Aerodynamics are key to electric vehicle (EV) efficiency and driving range. The basic principle is simple; the lower the coefficient of drag (cD), the further you can travel per charge. The slickest cars follow nature. A bird that’s shaped like a brick cannot fly. Unfortunately, electric vehicle aerodynamics have taken a back seat to the whims of the market. In the quarter century since the introduction of the General Motors EV1, it’s 0.19 cD remains unrivaled.
Deciding which cheap new car to purchase can be a daunting task. It’s crucial to take your time, do your research, and look at the big picture. While we are largely focused on fuel economy here at MPGomatic, your purchase decision will include a range of considerations. The process can be highly emotional. The car you like best, might not make the most financial sense, for any number of reasons. If the car you fall in love with turns into a money pit, the honeymoon won’t last long.
Kelly Blue Book (KBB) crunched the numbers to determine 2018’s least expensive new cars “based on a full buy-drive-sell ownership cycle” (not just the purchased price). While some folks are most concerned with the monthly payment, the most important factors in KBB’s calculations include initial cost, finance rates, and five-year depreciation, as well as fuel costs. These are KBB’s picks’ not our favorites.
All of the vehicles on the list use conventional gasoline engines. Some worthy compacts and subcompacts oddly didn’t land on the list (including the Corolla, Yaris, Civic, Mazda3, Focus, and Fiesta) and there are no hybrid or diesel models due to the higher sticker prices. It comes as no surprise that all of the vehicles are front-wheel-drive. We’ll run through the list by order of fuel economy and include KBB’s listing order at the end of the article.
The 2017 model year offers a wide range of non-hybrid vehicles with an official EPA fuel economy rating of 30 mile per gallon (MPG) or more combined. The vehicles range from imported subcompact economy cars through outstanding domestics and luxurious European sedans. While the tiny Mitsubishi Mirage delivers maximum bang for the buck with a remarkably low sticker price and 39 MPG combined, it’s the new Chevrolet Cruze turbodiesel sedan that takes the crown on the open road, with a remarkable 52 MPG highway rating.
The list includes sedans, five-door hatchbacks, coupes, convertibles, small crossovers, an amazing all-wheel-drive (AWD) wagon, and a remarkable roadster with a lineage that spans the continents. You’ll find naturally-aspirated and turbocharged engines, with a handful of amazing turbo-diesels. Need AWD? No problem! This group of 30 MPG+ vehicles proves that you don’t have to make any compromises to get great mileage these days and you don’t have to drive a hybrid. (Click here for a list includes hybrids (but not plug-ins).)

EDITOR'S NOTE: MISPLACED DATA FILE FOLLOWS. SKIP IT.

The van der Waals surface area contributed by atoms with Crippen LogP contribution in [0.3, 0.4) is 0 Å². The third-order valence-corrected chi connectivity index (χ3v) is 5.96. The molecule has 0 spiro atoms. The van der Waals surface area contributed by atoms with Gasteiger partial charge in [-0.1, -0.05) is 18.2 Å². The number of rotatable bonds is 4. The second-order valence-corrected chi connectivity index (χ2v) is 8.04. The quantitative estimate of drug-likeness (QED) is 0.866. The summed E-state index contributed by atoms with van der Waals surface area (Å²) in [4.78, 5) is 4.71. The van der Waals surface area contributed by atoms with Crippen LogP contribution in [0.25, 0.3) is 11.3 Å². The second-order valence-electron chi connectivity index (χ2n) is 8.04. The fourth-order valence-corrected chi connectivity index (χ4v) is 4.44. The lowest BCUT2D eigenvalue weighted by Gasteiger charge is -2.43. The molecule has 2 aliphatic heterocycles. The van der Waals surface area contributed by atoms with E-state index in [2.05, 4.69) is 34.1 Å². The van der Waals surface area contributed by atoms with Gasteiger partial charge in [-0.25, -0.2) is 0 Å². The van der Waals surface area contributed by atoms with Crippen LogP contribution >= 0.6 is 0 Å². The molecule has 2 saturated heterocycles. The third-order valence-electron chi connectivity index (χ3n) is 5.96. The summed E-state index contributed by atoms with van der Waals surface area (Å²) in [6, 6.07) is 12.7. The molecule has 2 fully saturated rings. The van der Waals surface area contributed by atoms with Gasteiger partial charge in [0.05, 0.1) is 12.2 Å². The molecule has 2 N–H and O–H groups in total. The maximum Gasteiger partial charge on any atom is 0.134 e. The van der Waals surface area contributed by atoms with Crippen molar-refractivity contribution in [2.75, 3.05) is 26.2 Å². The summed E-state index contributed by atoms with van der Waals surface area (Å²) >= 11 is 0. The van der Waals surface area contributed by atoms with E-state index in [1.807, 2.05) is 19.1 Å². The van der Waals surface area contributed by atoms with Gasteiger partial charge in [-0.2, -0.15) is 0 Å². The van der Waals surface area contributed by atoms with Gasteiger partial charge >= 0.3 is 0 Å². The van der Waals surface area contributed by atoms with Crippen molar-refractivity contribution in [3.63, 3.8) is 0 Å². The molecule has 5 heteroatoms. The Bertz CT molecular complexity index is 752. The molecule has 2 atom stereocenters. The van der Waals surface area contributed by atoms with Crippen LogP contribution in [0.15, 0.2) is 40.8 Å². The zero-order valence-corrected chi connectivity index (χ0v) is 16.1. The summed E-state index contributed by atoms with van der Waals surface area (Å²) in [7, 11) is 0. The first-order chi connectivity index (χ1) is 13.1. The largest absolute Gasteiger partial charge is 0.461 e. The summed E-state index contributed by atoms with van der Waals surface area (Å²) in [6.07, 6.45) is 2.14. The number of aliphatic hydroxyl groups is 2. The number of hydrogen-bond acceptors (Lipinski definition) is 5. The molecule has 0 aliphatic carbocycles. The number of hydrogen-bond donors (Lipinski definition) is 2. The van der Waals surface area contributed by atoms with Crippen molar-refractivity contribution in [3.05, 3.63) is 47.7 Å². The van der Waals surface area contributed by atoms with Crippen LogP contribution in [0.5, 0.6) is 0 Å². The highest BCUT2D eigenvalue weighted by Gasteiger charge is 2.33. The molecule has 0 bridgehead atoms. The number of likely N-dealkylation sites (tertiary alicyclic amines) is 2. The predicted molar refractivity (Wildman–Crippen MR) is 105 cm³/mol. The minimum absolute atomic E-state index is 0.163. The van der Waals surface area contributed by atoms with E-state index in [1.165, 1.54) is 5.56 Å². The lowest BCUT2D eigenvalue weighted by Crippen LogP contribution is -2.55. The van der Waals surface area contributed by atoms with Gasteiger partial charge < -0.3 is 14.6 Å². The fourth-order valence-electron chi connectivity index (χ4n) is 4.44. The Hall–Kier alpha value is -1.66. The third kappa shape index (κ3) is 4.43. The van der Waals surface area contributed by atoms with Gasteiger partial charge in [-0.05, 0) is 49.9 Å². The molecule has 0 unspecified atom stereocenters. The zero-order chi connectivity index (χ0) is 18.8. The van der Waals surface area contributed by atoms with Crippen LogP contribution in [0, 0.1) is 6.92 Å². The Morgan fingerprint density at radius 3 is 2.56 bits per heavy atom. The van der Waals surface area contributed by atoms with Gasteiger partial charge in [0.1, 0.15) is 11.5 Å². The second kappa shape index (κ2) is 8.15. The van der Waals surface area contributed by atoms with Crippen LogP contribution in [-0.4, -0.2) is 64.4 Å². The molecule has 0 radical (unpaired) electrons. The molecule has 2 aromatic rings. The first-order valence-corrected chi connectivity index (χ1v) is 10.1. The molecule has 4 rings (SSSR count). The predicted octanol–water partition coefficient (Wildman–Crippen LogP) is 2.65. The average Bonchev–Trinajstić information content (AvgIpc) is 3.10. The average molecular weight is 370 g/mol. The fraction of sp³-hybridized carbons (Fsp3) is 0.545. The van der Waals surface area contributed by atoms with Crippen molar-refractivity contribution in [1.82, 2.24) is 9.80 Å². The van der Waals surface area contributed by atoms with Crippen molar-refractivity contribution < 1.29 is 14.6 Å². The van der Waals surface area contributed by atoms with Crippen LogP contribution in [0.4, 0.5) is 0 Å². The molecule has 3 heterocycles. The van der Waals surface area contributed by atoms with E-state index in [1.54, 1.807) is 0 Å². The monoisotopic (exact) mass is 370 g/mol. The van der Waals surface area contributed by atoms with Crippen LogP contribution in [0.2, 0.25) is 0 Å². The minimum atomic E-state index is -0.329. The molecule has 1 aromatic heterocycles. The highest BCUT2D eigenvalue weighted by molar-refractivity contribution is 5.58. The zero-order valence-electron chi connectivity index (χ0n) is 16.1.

The list is split into multiple pages to speed download times. Video reviews will be included in the list over the course of the year, as the cars are road tested.
Choosing a first car is a right of passage. While the top two criteria for most parents are safety and affordability, teenagers on the other hand, are more focused on what’s cool. The Insurance Institute of Highway Safety (IIHS) recently published a list of safe and affordable used vehicles for teenagers and we’ve taken it up a notch.
A first car should be safe above all, but it needn’t be boring. Grandma’s cast-off Buick LaCrosse may be safe and priced right, but it lacks a certain cache. That’s why we’ve poured through the list to find the ten most affordable and most appealing of the IIHS’ picks. Our criteria focused on affordability, with all models starting under $10,000, in addition to a preference for manual transmissions and all-wheel-drive. If you’re driving a manual, you’re not holding a cell-phone.
Our top eleven list (yes, our list goes to eleven!) includes imports, domestics, sedans, wagons and SUVs, but no small cars. The IIHS does not recommend any small cars for teenagers. Big is better when it comes to safety. We’ve included links to MPG reviews and fuel economy ratings in the list.
Turbocharging allows a small displacement engine to achieve significantly higher levels of horsepower (HP) and torque on demand, while delivering more miles per gallon (MPG) in light-load conditions. Once thought of purely from a performance perspective, forced induction technology has become a cornerstone of the march to higher fuel efficiency. You can have your cake and eat it too.
The top 15 list of highest combined MPG 2015 vehicles includes a mix of diesel and gasoline powered models, with the VW Jetta Hybrid taking the top spot. The Jetta Hybrid’s superior city fuel efficiency provides a significant advantage in tough traffic.